In the spirit of Reconciliation, I would like to acknowledge the traditional custodians of all lands where our C4IE Blog readers reside. I pay my respects to our elders past, present and emerging and recognise their roles as traditional knowledge holders. I acknowledge their spiritual, cultural and continuing connection to Country and that Australia: ‘Always was and Always will be’, Aboriginal and Torres Strait Islander land.

In this post, Dr Francis Bobongie-Harris discusses what it means for all Australians to be #InThisTogether during National Reconciliation Week 2020.


I am fairly confident that when the theme ‘In this together’ was chosen for National Reconciliation Week 2020, COVID-19 was not on anyone’s radar. Fast forward six months and here we are. Our children have been learning from home and our lives up until this point have been shut down.

Do you remember those initial television ads with celebrities filming from their multi-million dollar properties and fabulous kitchens? They told us: ‘take care of yourself, we are all in this together’? Of course they were probably quite genuine in their sentiments. However, I do wonder who they thought their audience was when they were filming?  If nothing else, COVID-19 has highlighted two things: 1. The ever increasing wealth gap that exists between the richest and the poorest people in our country, and 2. The importance of connecting and communicating from the highest level of Government to your regular Joe Blow next door.

We are ‘In this together’

Aboriginal and Torres Strait Islander people make up 3% of the population and 31% of the country’s poorest with percentages being higher in remote communities. At the moment, they are out of sight and out of mind. As Indigenous Australians, this picture of isolation should be very different but at the core of who we are as people – we have something that money cannot buy. We have Country, we have family and we have community. We are ‘In this together’.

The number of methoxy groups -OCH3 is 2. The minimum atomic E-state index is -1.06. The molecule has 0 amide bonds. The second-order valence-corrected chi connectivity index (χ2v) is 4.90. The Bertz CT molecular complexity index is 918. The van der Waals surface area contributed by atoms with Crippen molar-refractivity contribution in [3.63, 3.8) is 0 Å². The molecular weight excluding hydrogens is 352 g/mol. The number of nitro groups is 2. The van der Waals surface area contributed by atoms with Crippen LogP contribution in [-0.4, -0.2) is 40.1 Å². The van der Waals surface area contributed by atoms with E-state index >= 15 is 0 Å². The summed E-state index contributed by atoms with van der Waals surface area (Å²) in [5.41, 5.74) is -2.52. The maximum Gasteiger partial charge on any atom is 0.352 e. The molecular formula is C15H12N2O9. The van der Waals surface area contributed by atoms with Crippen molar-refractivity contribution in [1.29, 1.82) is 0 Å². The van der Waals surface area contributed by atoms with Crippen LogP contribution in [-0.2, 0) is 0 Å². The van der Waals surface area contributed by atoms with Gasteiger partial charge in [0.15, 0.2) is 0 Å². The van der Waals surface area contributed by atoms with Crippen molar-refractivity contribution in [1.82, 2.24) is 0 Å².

We have the oldest Indigenous culture in the world. The decision by Indigenous leaders to shut down our communities from the rest of the world was the right decision and it came at the right time. Local Indigenous leaders then responded to this call for action and in our very remote communities they took everyone home and they locked the rest of the world out.

“We’re waiting it out in paradise”. Witiyana Marika

When Queensland closed their borders to the rest of the country, everyone went home. I went home to my family and my community. That is what we do – we go home and we assume our roles as part of a greater support system. We respectfully lock away our elderly – who are our key knowledge holders and we take care of the children – who are our future. Our most vulnerable are our concern.

Aboriginal and Torres Strait Islander leaders have been paving the way for Indigenous people since the beginning of colonisation. Twenty years ago people came together to walk on bridges and roads across the nation to show support for a more reconciled Australia. This year is the 20th anniversary of that momentous occasion. In 2020, 90% of Australians are in favour of Reconciliation. Moving forward means moving together. Whether you are part of a remote community or you live in suburbia, when we all come out of isolation our country will take on a new norm. Let’s show how we can truly be ‘in this together’. Connecting will require more than a filmed message to a mainstream audience.

At its heart, reconciliation is about strengthening relationships between Aboriginal and Torres Strait Islander peoples and non-Indigenous peoples, for the benefit of all Australians…whether in a crisis or in reconciliation we are all #InThisTogether’.

Dr Francis Bobongie-Harris is a Program Co-Leader in the C4IE Indigenous Education Research Program. Francis is a Lecturer in Culture Studies – Indigenous Education. Her research focus is the improvement of educational opportunities for Indigenous children in Australia and Melanesian Countries in the South Pacific. Francis is a Chief Investigator on an ARC Linkage project that is investigating the implementation of Australian South Sea Islander historical content into the school curriculum in Queensland, through Community Led Research.


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